In the not-too-distant future, your local police department may be using an unlikely source to solve crimes: Twitter. If so, they may have UVA research assistant professor Matt Gerber to thank.
Gerber, 32, along with his colleagues in the Systems and Information Engineering Department, developed a computer program model that can predict where certain crimes might happen in particular areas, using information pulled from Twitter.
And for 19 of 25 crimes that occurred in metropolitan Chicago last year, the computer model’s predictions were more accurate than predictions based on historical crime patterns alone.
“There are still giant research questions to be figured out along the way,” Gerber says, “but it’d be fantastic if we could get this into practical use, effecting positive outcomes.”
After arriving at UVA in 2011, Gerber joined the University’s Predictive Technology Lab, focusing on crime analysis. It wasn’t long after that Gerber wondered whether Twitter could help crime-prediction models.
Initially, Gerber and his colleagues pulled tweets from local news accounts. But they realized they needed individual Twitter users to find predictive patterns in the data, rather than reactive information. Criminals don’t typically log on to Twitter and talk about the crimes they’re going to commit, so Gerber and his team began looking at the activities of everyday users, talking about where they’re going out on Saturday night, or what sporting events they’ll attend this weekend.
“What we’re building on is the idea that those activities—you and your friends going out to the bar tonight—you aren’t planning to commit a crime necessarily, but a lot of people going to a bar correlates with certain types of crimes,” Gerber says.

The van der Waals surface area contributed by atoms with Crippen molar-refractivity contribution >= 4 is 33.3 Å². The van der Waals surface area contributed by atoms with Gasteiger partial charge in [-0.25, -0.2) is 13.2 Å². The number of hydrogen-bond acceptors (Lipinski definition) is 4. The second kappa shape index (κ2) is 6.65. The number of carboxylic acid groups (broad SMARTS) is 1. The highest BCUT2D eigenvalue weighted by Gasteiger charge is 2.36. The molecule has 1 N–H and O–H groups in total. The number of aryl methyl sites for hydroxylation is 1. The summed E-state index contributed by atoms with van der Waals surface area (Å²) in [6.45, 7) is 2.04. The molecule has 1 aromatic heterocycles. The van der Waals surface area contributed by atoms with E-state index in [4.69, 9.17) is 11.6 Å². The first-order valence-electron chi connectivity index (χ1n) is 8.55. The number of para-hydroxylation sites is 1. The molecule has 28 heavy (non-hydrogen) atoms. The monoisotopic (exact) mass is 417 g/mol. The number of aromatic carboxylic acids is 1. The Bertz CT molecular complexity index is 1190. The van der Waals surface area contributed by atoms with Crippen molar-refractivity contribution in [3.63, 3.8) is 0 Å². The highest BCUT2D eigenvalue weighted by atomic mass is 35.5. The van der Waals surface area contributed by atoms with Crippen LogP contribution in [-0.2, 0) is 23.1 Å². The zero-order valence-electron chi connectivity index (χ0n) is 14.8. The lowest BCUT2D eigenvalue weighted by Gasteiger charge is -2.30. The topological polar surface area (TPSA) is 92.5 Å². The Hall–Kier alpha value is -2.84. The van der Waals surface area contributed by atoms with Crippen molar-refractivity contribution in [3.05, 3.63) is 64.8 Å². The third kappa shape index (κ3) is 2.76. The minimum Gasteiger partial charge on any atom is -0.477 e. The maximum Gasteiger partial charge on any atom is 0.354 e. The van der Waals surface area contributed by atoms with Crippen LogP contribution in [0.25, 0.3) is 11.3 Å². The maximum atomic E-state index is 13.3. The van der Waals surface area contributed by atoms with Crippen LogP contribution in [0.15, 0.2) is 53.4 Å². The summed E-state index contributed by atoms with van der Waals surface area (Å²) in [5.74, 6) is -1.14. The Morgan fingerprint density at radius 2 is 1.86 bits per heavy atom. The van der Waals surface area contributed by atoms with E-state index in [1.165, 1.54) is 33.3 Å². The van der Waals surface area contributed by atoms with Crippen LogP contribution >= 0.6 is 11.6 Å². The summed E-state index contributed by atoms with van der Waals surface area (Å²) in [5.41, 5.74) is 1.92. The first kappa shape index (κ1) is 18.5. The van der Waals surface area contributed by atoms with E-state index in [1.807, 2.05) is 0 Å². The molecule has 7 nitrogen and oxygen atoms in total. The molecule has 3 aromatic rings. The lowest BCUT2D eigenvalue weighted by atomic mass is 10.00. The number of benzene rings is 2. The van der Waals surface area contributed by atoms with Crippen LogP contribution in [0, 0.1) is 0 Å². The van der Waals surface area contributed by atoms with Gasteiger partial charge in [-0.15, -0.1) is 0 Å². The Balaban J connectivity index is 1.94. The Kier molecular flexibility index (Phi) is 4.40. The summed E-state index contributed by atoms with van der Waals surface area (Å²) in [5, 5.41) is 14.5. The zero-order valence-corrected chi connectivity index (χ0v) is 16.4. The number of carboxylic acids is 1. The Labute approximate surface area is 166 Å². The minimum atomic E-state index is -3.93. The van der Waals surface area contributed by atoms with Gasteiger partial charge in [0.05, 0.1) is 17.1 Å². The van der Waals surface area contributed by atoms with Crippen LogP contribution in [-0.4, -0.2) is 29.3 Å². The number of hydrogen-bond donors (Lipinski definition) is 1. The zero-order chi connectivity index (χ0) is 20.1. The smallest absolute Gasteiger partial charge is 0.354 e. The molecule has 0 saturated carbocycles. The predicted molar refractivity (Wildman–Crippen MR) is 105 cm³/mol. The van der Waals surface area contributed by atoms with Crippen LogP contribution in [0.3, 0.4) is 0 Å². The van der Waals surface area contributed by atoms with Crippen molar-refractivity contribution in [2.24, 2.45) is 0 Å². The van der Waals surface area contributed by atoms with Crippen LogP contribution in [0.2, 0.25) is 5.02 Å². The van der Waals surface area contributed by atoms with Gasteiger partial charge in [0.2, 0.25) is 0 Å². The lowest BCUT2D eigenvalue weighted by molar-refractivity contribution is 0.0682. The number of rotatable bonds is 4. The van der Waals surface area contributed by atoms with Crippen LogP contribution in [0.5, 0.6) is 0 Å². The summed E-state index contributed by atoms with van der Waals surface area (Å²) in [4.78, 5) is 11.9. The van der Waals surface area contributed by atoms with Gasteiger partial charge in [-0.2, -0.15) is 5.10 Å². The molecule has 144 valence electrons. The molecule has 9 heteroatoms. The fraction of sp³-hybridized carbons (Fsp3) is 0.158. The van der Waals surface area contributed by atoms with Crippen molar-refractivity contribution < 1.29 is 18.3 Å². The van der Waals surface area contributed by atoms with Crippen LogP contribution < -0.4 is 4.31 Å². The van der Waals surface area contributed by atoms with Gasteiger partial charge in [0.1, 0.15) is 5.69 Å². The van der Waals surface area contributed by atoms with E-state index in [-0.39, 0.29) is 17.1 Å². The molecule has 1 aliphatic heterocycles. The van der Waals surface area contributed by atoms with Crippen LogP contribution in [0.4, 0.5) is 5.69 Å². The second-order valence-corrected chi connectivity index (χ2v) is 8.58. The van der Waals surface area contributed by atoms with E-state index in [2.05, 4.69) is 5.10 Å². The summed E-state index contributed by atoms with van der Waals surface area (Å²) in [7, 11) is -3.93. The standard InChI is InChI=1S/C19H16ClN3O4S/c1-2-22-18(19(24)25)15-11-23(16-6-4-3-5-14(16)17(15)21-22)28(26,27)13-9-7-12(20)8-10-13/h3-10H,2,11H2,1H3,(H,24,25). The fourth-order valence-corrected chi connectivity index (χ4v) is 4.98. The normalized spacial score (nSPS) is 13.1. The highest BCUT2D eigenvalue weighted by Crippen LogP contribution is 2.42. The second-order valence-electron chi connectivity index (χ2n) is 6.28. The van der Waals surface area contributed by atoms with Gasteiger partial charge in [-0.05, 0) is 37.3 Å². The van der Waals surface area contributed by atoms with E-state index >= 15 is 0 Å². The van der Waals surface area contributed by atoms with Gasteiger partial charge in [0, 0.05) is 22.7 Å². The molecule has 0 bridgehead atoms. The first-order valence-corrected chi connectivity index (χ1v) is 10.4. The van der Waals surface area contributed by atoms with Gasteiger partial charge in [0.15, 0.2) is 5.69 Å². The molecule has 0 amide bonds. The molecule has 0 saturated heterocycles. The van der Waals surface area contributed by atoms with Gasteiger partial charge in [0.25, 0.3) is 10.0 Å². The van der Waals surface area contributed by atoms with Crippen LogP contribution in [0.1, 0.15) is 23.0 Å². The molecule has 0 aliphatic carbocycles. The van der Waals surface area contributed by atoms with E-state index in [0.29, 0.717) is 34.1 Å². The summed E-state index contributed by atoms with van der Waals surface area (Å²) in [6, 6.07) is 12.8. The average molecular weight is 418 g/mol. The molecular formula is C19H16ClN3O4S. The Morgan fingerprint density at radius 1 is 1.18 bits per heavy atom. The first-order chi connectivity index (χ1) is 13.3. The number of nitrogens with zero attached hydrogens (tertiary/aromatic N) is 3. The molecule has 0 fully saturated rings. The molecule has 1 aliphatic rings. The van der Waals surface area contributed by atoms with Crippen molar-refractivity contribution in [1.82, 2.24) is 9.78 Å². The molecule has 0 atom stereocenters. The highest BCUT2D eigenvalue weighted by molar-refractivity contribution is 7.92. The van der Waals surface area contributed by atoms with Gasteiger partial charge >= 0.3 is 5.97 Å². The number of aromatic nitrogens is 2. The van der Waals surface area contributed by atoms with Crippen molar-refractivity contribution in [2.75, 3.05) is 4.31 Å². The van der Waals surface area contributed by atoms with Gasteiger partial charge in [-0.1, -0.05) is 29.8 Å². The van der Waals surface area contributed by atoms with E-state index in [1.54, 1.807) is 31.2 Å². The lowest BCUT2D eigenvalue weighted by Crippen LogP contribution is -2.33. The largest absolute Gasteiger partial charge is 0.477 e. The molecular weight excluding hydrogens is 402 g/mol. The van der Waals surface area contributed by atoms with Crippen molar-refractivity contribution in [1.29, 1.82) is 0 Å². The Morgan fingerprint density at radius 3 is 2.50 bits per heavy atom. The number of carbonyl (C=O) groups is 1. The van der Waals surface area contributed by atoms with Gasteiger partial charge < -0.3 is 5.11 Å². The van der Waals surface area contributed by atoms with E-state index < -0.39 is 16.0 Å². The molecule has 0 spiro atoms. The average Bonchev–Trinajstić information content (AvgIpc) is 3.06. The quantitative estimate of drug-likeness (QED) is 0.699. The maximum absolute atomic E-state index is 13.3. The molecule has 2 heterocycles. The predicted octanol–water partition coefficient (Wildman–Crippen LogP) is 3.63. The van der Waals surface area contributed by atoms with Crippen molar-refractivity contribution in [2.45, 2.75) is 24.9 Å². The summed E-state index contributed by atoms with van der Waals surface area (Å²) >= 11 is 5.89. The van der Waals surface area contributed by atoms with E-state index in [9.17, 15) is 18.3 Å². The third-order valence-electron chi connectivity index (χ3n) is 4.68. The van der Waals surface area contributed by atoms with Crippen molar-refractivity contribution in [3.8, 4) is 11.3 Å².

Using the Chicago area as their focus, Gerber and his team took more than 1.5 million GPS-tagged tweets in the Chicago area from January to March of 2013. They divided Chicago into geographical squares, which they called “neighborhoods.”
They grouped the tweets from a particular neighborhood and ran a computer-driven analysis to determine what was being discussed. Next, they took that output and scored how strong a topic was within that neighborhood.
They then looked at where certain crimes, like theft, tended to occur, before building a computer model drawing the correlation between the two. After creating a model based on data for January, Gerber asked the computer to build speculative data for February. He and his team then compared the computer’s data with the actual data and found that in the majority of crime types, the accuracy of prediction improved with his computer model’s findings, as opposed to basing the prediction on historical crime-pattern data alone.
“With some crime types, the accuracy goes up significantly when using Twitter, but it depends on the type of crime,” Gerber says. The biggest accuracy improvements came in the areas of criminal damage, gambling and stalking.
Given the early stages of his findings, police departments aren’t signing up for his technology just yet. “We have to show improvements in the accuracy,” Gerber says. “We need to demonstrate that if you used our approach [it could] create improvements in response time to crime, or reductions in crime in ‘hot spots.’ Ultimately, if it were actually used by crime analysts, that’d be fantastic.”